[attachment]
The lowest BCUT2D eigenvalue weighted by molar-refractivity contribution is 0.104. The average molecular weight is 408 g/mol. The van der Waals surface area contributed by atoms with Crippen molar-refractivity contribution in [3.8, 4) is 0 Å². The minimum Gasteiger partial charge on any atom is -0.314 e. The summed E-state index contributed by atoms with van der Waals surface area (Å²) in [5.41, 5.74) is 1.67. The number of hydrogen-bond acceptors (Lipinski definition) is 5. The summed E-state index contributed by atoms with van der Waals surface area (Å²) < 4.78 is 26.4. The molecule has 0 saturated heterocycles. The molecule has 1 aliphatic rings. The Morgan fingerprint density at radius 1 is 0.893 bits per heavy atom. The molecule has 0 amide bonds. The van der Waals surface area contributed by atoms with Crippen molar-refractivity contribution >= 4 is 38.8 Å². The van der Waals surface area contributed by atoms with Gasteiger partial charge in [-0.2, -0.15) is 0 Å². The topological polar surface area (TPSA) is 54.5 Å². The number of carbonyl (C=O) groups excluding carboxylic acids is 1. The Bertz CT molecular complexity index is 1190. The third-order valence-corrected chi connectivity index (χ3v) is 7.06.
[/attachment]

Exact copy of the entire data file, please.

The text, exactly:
The lowest BCUT2D eigenvalue weighted by molar-refractivity contribution is 0.104. The average molecular weight is 408 g/mol. The van der Waals surface area contributed by atoms with Crippen molar-refractivity contribution in [3.8, 4) is 0 Å². The minimum Gasteiger partial charge on any atom is -0.314 e. The summed E-state index contributed by atoms with van der Waals surface area (Å²) in [5.41, 5.74) is 1.67. The number of hydrogen-bond acceptors (Lipinski definition) is 5. The summed E-state index contributed by atoms with van der Waals surface area (Å²) < 4.78 is 26.4. The molecule has 0 saturated heterocycles. The molecule has 1 aliphatic rings. The Morgan fingerprint density at radius 1 is 0.893 bits per heavy atom. The molecule has 0 amide bonds. The van der Waals surface area contributed by atoms with Crippen molar-refractivity contribution >= 4 is 38.8 Å². The van der Waals surface area contributed by atoms with Gasteiger partial charge in [-0.2, -0.15) is 0 Å². The topological polar surface area (TPSA) is 54.5 Å². The number of carbonyl (C=O) groups excluding carboxylic acids is 1. The Bertz CT molecular complexity index is 1190. The third-order valence-corrected chi connectivity index (χ3v) is 7.06.